Three years ago, Undertale was the game that was on the tip of everyone’s tongue. It was this critical indie darling that came out of nowhere, and for the longest time, it was all anyone could ever talk about. In fact, if you didn’t play Undertale, fans would probably look at you incredulously, as if they could hardly believe that there was anyone on this great, green Earth who could go on living without playing Undertale.
You haven’t played Undertale? Why not? But you should. You have to play Undertale. Undertale, Undertale, Undertale. The hype surrounding the game got a little obnoxious after a while, but its impact was undeniable.
Three years later, creator Toby Fox has somehow replicated that 2015 magic with the release of a new game, or at least the first act of a new game, called Deltarune. Which is also an anagram of Undertale.
After getting through the initial survey-style questions and answers segment, Deltarune’s charm and appeal become instantly recognizable to fans of the game. The game’s vibrant color palette pops with style, and despite the simplistic look and nature of the graphical style, it creates a feeling of homeliness and warmth that was prevalent in Undertale’s best parts.
From a gameplay perspective, Deltarune has evolved as well. Whereas Undertale only put you in control of your playable character, Deltarune features a full party, with characters that you can outfit and equip with different gear. The friendly mage Ralsei (guess what that’s an anagram of) has access to healing spells, while the monster horse thing Susie is your bruiser character who crushes everything with an axe.
When enemies attack, you’ll still have to go through a bullet hell mini-game in which you move a small red heart around to avoid incoming obstacles. Depending on the enemy type, their attacks will vary in interesting ways, and keep you on your toes. For the most part, I like this evolution of Undertale’s basic combat system. It worked well in the original game, but whether you were on a Pacifist or Genocide run, most battles played out the same way. You’d either keep dodging attacks till you could figure out how to spare an enemy, or just keep mashing the attack function.
In Deltarune, the Pacifist method remains largely unchanged, but enemy puzzles are made more interesting by the fact that you have to make use of your party members to figure out how to spare them.
As the first act of what seems to be a sequel to Undertale, Deltarune is long. You’ll take control of a new character named Kris, as you and schoolmate Susie are magically transported to the Dark World, where the mage Ralsei tells you that you must overthrow the evil king in order to restore balance to the world. That entire arc stretches over the course of about two hours, delivering a complete story with closure at the end. Sort of.
Just like in Undertale, Deltarune’s charm lies in its simple and earnest nature. The bad guys and enemies have their quirks, and you quickly find out that most of them don’t really want to fight you at all. Ralsei is naive, and when he’s teaching you the basics of sparing enemies, you can give him a hug instead. He’ll blush and say he doesn’t think that’s what you’re supposed to be doing, but he’ll sheepishly accept it anyway.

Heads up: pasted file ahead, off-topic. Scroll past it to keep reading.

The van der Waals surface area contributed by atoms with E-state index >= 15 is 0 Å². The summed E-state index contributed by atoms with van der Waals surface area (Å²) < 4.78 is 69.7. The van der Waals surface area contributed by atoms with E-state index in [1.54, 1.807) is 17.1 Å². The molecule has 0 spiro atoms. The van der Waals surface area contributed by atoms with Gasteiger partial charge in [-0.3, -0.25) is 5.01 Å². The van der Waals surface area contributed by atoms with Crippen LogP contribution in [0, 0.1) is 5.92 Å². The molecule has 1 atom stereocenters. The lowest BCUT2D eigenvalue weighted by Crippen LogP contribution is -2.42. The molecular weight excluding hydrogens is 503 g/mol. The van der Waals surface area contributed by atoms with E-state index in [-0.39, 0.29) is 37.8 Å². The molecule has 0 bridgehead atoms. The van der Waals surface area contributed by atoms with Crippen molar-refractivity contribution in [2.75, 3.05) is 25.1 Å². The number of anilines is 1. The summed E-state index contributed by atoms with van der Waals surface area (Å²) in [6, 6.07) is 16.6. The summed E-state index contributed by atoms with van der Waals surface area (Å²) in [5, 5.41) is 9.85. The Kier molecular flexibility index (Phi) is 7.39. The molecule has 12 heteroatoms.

And on top of all that, Toby Fox’s wit continues to show in the game’s humorous writing. Undertale was a feel-good game that resonated with players because the game itself always seemed to know what the player would do, or try to do, and respond appropriately. Deltarune continues that trend, and there are fourth wall-breaking moments where it feels like the game is talking directly to you, making snarky comments about what you should or shouldn’t be doing at the moment.
In all honesty, it’s hard to talk about Deltarune without getting dangerously close to spoiler territory, but from what I’ve seen so far, it’s looking like the next epic chapter to the magical Undertale story that captured so many hearts back in 2015. It’s also so very mysterious, particularly when you consider all the secrets and Easter eggs fans have dug up from the original game long after its release. To this day, there are still so many unanswered questions about Undertale, and with the release of Deltarune and a potential sequel, there’s a lot here for fans to be excited about.
It’s also hard to say what kind of game this Undertale sequel would be. Completion of Deltarune seems to suggest that it might be episodic in nature, but like with anything Undertale-related, it might not be so straightforward either. Regardless of what it turns out to be, Deltarune is shaping up to be an intriguing and worthy successor to Undertale. Whether it’ll take the indie world by storm yet again remains to be seen, but for now, fans can keep their hopes and dreams alive.